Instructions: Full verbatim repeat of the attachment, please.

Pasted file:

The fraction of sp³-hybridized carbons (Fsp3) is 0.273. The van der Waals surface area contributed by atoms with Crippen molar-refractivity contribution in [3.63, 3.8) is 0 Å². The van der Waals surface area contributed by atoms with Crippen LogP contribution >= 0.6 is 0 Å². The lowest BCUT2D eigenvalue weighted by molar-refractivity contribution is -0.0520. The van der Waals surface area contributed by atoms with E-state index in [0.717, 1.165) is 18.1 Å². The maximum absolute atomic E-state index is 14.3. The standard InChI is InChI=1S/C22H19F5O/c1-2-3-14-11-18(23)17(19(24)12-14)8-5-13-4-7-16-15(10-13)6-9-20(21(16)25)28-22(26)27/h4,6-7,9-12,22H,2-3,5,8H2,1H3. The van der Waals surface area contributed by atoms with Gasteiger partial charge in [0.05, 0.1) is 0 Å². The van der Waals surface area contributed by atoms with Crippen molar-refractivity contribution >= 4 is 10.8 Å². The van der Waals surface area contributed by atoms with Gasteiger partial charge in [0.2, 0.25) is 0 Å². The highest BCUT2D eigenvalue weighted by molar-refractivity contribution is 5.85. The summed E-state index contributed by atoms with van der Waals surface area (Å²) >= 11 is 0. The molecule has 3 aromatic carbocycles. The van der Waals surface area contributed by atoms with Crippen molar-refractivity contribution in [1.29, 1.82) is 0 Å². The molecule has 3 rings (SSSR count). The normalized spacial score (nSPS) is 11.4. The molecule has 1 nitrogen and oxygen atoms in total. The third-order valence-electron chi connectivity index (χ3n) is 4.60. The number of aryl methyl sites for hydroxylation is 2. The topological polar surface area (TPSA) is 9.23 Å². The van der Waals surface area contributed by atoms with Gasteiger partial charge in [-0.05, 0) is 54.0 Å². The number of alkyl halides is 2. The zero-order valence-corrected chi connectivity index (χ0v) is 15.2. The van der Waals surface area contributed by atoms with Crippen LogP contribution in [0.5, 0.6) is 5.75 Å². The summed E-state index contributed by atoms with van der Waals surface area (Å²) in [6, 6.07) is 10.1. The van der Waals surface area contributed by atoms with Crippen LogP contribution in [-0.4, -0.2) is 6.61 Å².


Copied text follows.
The fraction of sp³-hybridized carbons (Fsp3) is 0.273. The van der Waals surface area contributed by atoms with Crippen molar-refractivity contribution in [3.63, 3.8) is 0 Å². The van der Waals surface area contributed by atoms with Crippen LogP contribution >= 0.6 is 0 Å². The lowest BCUT2D eigenvalue weighted by molar-refractivity contribution is -0.0520. The van der Waals surface area contributed by atoms with E-state index in [0.717, 1.165) is 18.1 Å². The maximum absolute atomic E-state index is 14.3. The standard InChI is InChI=1S/C22H19F5O/c1-2-3-14-11-18(23)17(19(24)12-14)8-5-13-4-7-16-15(10-13)6-9-20(21(16)25)28-22(26)27/h4,6-7,9-12,22H,2-3,5,8H2,1H3. The van der Waals surface area contributed by atoms with Gasteiger partial charge in [0.05, 0.1) is 0 Å². The van der Waals surface area contributed by atoms with Crippen molar-refractivity contribution >= 4 is 10.8 Å². The van der Waals surface area contributed by atoms with Gasteiger partial charge in [0.2, 0.25) is 0 Å². The highest BCUT2D eigenvalue weighted by molar-refractivity contribution is 5.85. The summed E-state index contributed by atoms with van der Waals surface area (Å²) >= 11 is 0. The molecule has 3 aromatic carbocycles. The van der Waals surface area contributed by atoms with Crippen molar-refractivity contribution in [1.29, 1.82) is 0 Å². The molecule has 3 rings (SSSR count). The normalized spacial score (nSPS) is 11.4. The molecule has 1 nitrogen and oxygen atoms in total. The third-order valence-electron chi connectivity index (χ3n) is 4.60. The number of aryl methyl sites for hydroxylation is 2. The topological polar surface area (TPSA) is 9.23 Å². The van der Waals surface area contributed by atoms with Gasteiger partial charge in [-0.05, 0) is 54.0 Å². The number of alkyl halides is 2. The zero-order valence-corrected chi connectivity index (χ0v) is 15.2. The van der Waals surface area contributed by atoms with Crippen LogP contribution in [0.5, 0.6) is 5.75 Å². The summed E-state index contributed by atoms with van der Waals surface area (Å²) in [6, 6.07) is 10.1. The van der Waals surface area contributed by atoms with Crippen LogP contribution in [-0.4, -0.2) is 6.61 Å².